The major change made in BLS, from airway, breathing,and circulation the sequence has been changed to compression,airway and breathing .This is to aviod delay in delivering fast and effective chest compressions. Securing airway as the initial priority is time consuming and may not be 100% successful, especially by lone rescuers or paramedics.The vast majority of cardiac arrests occur in adults and the commonest causes for arrest are VF or pulseless VT. A witnessed cardiac arrest in these cases can be efficiently reverted with immediate defibrillation and cardiac compressions, which is life saving, and should be the goal in BLS.. In the A-B-C sequence, chest compressions are often delayed while the responder opens the airway to give mouth-to-mouth breaths, retrieves a barrier device,or gathers and assembles ventilation equipment.After initiating the emergency response system the next important thing is to start chest compressions.Only infant cpr is an exception to this protocol,where the previous sequence remains unchanged. That means no more looking, listening and feeling,as this component of assessment is removed from the guidelines. In the C-A-B sequence,chest compressions will be initiated sooner and ventilation only minimally delayed until completion of the first cycle of chest compressions. It was observed that the bystanders of the arrested victims do not actively participate in CPR as they find the first step of a-b-c sequence is difficult to perform. A-B-C starts with the most difficult procedures: opening the airway and delivering rescue breaths and that is the reason why less than one third of the victims in cardiac arrest receive by stander CPR in a witnessed cardiac arrest.. Hence a change in sequence to C-A-B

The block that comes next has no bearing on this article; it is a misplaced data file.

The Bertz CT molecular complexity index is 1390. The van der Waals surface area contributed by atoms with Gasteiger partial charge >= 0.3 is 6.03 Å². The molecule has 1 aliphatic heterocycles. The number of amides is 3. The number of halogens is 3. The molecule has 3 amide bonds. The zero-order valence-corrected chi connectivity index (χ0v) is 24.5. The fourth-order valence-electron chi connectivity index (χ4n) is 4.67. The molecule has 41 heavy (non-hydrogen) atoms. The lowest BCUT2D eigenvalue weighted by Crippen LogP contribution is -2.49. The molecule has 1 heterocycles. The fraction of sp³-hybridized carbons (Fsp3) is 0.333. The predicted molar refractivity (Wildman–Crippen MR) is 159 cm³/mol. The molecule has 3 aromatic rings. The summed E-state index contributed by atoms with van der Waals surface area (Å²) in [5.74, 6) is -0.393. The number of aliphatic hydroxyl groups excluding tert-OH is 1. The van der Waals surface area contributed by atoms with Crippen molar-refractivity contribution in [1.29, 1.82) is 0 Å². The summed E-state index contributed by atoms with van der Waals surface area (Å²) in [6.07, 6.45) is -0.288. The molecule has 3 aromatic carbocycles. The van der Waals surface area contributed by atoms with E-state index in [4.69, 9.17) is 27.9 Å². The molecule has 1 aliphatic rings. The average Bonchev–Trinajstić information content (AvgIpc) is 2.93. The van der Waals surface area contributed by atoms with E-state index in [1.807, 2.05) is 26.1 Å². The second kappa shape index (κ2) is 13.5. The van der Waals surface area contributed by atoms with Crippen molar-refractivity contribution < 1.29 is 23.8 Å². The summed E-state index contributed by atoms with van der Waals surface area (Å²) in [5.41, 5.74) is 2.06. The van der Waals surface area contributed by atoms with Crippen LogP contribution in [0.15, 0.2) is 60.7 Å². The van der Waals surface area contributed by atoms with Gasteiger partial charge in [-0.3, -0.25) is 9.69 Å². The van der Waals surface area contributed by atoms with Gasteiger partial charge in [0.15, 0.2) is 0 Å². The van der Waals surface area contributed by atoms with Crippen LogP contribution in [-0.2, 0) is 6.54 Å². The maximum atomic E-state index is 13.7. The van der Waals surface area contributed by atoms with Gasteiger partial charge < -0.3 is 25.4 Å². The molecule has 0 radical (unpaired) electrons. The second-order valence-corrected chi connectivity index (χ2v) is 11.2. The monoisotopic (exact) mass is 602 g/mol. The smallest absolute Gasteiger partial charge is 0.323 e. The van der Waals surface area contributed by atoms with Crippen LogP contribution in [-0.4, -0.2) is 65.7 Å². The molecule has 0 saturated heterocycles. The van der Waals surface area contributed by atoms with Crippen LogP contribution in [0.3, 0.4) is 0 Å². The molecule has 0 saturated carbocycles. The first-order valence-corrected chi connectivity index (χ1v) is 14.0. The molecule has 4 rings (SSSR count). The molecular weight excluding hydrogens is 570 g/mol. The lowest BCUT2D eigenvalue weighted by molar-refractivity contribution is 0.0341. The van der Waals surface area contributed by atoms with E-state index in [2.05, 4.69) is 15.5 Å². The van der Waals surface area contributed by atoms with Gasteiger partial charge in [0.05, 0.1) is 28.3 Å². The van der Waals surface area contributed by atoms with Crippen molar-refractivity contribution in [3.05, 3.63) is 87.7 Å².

3.Compression rate: Should be at least 100/min (rather than“approximately” 100/min). The number of chest compressions delivered per minute during CPR is an important determinant of return of spontaneous circulation (ROSC) and survival with good neurologic function